Another nice new feature is Gwibber.  Gwibber is like a central social networking program.  It can connect to your accounts with Facebook, Twitter, and many others, and update your status, as well as display all your friends’ status updates.  No more “Sannie Koekemoer is out of town but a new Hairy Cockroach was born in her InsectCity, and it needs someone to take care of it”, or “Gertjie Pretorius sent you a Slimy Leg in Random Body Parts” or such nonsense.  I think that’s great.


It also has a great multimedia package, including a new video editor.  You can listen to music, rip CD’s, and watch some movies straight out of the box.  You can also purchase music on Ubuntu One, a cloud-based network, and the music is automatically synchronized with all of your devices through the cloud.

Ubuntu 10.04 is real easy to use.  It includes most of the software you will probably need, like 3.2 with its spreadsheets, word processor, and presentation program.  And those things that you don’t get included, you can always install with the great Ubuntu Software Center. 

Software Center

I didn’t have any driver problems either.  All of my devices (including Bluetooth, and my Vodafone 3G modem) worked directly after installation.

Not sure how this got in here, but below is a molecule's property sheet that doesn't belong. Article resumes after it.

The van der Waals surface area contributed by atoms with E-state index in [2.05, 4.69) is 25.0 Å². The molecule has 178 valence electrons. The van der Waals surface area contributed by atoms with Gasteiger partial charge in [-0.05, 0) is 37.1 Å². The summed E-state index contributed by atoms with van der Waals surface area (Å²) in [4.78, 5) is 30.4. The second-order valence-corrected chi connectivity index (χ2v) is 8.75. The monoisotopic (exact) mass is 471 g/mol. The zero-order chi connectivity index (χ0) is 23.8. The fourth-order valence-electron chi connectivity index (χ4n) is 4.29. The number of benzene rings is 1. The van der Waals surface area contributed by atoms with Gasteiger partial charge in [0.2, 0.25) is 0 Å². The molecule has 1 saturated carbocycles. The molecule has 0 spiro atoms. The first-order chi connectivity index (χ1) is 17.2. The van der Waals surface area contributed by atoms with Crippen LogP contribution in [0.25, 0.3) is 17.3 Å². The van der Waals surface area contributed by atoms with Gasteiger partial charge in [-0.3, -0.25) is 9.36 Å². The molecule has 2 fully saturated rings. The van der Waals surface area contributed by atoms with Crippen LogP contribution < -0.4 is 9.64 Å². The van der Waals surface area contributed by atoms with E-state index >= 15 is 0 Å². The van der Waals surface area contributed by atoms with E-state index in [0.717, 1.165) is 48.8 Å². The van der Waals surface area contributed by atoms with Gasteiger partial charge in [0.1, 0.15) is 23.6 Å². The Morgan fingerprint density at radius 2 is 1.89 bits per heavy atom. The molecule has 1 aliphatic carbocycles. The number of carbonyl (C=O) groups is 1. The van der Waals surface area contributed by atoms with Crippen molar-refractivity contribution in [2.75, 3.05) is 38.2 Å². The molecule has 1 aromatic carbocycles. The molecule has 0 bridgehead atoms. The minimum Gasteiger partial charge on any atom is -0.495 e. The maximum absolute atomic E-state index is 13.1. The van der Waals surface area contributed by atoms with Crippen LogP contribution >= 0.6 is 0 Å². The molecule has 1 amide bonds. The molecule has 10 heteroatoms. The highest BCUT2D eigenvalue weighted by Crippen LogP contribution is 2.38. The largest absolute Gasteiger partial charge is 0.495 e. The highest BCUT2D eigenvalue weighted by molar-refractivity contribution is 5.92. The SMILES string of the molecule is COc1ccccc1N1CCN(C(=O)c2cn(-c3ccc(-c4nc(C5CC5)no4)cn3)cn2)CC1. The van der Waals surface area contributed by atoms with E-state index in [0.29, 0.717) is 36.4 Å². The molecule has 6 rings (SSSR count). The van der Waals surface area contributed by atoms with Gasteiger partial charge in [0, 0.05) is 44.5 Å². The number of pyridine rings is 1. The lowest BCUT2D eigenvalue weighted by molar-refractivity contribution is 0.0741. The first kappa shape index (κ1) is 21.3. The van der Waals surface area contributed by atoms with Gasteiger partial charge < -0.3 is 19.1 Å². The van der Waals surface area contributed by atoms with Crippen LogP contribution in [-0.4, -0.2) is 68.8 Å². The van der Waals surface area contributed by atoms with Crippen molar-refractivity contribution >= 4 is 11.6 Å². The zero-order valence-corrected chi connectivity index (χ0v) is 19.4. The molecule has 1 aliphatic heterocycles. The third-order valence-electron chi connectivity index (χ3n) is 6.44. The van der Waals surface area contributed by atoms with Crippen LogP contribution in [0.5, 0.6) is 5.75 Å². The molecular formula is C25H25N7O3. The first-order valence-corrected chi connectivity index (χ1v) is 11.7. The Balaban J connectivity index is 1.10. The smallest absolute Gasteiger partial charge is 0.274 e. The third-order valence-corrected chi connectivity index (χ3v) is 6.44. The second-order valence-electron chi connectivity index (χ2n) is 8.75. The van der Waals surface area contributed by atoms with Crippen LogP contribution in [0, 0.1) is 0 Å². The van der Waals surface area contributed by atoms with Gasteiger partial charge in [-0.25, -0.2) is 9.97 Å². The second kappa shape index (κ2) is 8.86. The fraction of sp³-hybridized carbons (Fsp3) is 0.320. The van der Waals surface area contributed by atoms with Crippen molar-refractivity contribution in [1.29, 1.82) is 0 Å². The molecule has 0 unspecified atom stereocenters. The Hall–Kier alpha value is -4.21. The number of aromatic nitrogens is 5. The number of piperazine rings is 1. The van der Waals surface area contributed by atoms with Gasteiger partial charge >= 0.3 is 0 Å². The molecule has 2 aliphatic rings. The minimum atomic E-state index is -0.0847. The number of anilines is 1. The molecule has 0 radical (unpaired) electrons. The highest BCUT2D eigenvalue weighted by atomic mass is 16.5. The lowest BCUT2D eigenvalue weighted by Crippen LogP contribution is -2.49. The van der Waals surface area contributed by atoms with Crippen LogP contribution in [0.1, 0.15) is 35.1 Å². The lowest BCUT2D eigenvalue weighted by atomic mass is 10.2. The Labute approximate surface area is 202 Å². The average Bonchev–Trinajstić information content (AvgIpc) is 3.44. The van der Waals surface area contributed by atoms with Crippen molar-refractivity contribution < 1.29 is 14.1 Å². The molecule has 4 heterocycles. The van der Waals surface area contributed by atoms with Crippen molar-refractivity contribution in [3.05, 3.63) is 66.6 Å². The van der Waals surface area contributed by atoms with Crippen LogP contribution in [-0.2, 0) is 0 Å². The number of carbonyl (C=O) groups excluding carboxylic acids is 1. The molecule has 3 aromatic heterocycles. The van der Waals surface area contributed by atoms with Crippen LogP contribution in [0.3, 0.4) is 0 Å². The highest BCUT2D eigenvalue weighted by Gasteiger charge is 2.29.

But, in all honesty, not everything that I have to say is positive.  The first thing that bothered me was the fact that they moved the “Maximize, Minimize, and Close” icons to the upper left, instead of the upper right.  Why?  I couldn’t get any clear answer.  People are used to having them on the right; now it’s just plain confusing.  Especially in some programs, like’s Word Processor; if you have a document open, the document’s Close icon is still on the right, but the program’s close button is on the left.  I don’t doubt that you will get used to it, and maybe even like it, eventually; I’m just saying it’s a rather pointless change that irritates me.